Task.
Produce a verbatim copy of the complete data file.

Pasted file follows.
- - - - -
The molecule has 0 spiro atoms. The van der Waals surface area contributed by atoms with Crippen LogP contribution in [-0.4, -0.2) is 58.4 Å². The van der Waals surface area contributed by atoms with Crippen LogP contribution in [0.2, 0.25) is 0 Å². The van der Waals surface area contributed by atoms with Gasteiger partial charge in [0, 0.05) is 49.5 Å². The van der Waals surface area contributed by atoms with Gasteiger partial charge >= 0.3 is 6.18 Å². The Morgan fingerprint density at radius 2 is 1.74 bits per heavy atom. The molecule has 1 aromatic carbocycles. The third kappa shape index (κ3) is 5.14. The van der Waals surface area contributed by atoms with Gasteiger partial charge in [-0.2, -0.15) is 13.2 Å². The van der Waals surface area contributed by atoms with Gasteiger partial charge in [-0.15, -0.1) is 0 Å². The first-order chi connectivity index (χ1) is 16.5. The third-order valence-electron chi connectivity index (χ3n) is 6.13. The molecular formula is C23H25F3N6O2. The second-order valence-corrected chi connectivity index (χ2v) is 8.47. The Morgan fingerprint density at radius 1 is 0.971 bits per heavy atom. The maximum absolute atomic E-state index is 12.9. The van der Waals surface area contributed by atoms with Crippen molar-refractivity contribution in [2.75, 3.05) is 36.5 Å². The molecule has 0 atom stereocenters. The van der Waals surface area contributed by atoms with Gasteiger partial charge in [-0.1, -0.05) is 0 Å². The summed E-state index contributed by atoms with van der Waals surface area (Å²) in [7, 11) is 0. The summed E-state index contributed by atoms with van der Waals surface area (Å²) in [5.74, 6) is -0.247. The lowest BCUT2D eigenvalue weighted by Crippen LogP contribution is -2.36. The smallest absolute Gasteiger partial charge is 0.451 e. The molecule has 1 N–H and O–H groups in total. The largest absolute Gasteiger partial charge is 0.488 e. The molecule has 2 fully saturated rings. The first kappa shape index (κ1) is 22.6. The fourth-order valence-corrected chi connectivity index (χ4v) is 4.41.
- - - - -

The molecule has 0 spiro atoms. The van der Waals surface area contributed by atoms with Crippen LogP contribution in [-0.4, -0.2) is 58.4 Å². The van der Waals surface area contributed by atoms with Crippen LogP contribution in [0.2, 0.25) is 0 Å². The van der Waals surface area contributed by atoms with Gasteiger partial charge in [0, 0.05) is 49.5 Å². The van der Waals surface area contributed by atoms with Gasteiger partial charge >= 0.3 is 6.18 Å². The Morgan fingerprint density at radius 2 is 1.74 bits per heavy atom. The molecule has 1 aromatic carbocycles. The third kappa shape index (κ3) is 5.14. The van der Waals surface area contributed by atoms with Gasteiger partial charge in [-0.2, -0.15) is 13.2 Å². The van der Waals surface area contributed by atoms with Gasteiger partial charge in [-0.15, -0.1) is 0 Å². The first-order chi connectivity index (χ1) is 16.5. The third-order valence-electron chi connectivity index (χ3n) is 6.13. The molecular formula is C23H25F3N6O2. The second-order valence-corrected chi connectivity index (χ2v) is 8.47. The Morgan fingerprint density at radius 1 is 0.971 bits per heavy atom. The maximum absolute atomic E-state index is 12.9. The van der Waals surface area contributed by atoms with Crippen molar-refractivity contribution in [2.75, 3.05) is 36.5 Å². The molecule has 0 atom stereocenters. The van der Waals surface area contributed by atoms with Gasteiger partial charge in [-0.1, -0.05) is 0 Å². The summed E-state index contributed by atoms with van der Waals surface area (Å²) in [7, 11) is 0. The summed E-state index contributed by atoms with van der Waals surface area (Å²) in [5.74, 6) is -0.247. The lowest BCUT2D eigenvalue weighted by Crippen LogP contribution is -2.36. The smallest absolute Gasteiger partial charge is 0.451 e. The molecule has 1 N–H and O–H groups in total. The largest absolute Gasteiger partial charge is 0.488 e. The molecule has 2 fully saturated rings. The first kappa shape index (κ1) is 22.6. The fourth-order valence-corrected chi connectivity index (χ4v) is 4.41.